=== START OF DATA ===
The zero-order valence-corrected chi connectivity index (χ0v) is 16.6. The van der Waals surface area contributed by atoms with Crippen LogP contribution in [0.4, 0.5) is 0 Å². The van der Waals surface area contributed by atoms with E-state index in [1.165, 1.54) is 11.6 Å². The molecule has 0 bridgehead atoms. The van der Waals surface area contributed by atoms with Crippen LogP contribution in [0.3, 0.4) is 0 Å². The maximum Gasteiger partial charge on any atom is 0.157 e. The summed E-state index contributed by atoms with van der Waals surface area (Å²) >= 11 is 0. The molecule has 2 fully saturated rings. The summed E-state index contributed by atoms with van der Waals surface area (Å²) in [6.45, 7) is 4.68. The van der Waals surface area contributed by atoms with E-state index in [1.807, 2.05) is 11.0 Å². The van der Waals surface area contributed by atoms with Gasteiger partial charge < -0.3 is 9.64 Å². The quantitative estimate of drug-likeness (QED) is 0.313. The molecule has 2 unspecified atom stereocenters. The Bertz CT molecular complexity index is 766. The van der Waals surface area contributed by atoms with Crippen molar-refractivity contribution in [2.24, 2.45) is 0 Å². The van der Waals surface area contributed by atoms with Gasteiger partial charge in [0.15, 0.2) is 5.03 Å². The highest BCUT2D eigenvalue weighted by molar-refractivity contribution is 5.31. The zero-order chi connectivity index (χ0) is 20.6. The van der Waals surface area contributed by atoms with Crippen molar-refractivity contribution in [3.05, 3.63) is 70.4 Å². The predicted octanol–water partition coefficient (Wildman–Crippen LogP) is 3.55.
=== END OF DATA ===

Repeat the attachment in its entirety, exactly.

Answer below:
The zero-order valence-corrected chi connectivity index (χ0v) is 16.6. The van der Waals surface area contributed by atoms with Crippen LogP contribution in [0.4, 0.5) is 0 Å². The van der Waals surface area contributed by atoms with E-state index in [1.165, 1.54) is 11.6 Å². The molecule has 0 bridgehead atoms. The van der Waals surface area contributed by atoms with Crippen LogP contribution in [0.3, 0.4) is 0 Å². The maximum Gasteiger partial charge on any atom is 0.157 e. The summed E-state index contributed by atoms with van der Waals surface area (Å²) >= 11 is 0. The molecule has 2 fully saturated rings. The summed E-state index contributed by atoms with van der Waals surface area (Å²) in [6.45, 7) is 4.68. The van der Waals surface area contributed by atoms with E-state index in [1.807, 2.05) is 11.0 Å². The van der Waals surface area contributed by atoms with Gasteiger partial charge < -0.3 is 9.64 Å². The quantitative estimate of drug-likeness (QED) is 0.313. The molecule has 2 unspecified atom stereocenters. The Bertz CT molecular complexity index is 766. The van der Waals surface area contributed by atoms with Crippen molar-refractivity contribution in [2.24, 2.45) is 0 Å². The van der Waals surface area contributed by atoms with Gasteiger partial charge in [0.15, 0.2) is 5.03 Å². The highest BCUT2D eigenvalue weighted by molar-refractivity contribution is 5.31. The zero-order chi connectivity index (χ0) is 20.6. The van der Waals surface area contributed by atoms with Crippen molar-refractivity contribution in [3.05, 3.63) is 70.4 Å². The predicted octanol–water partition coefficient (Wildman–Crippen LogP) is 3.55.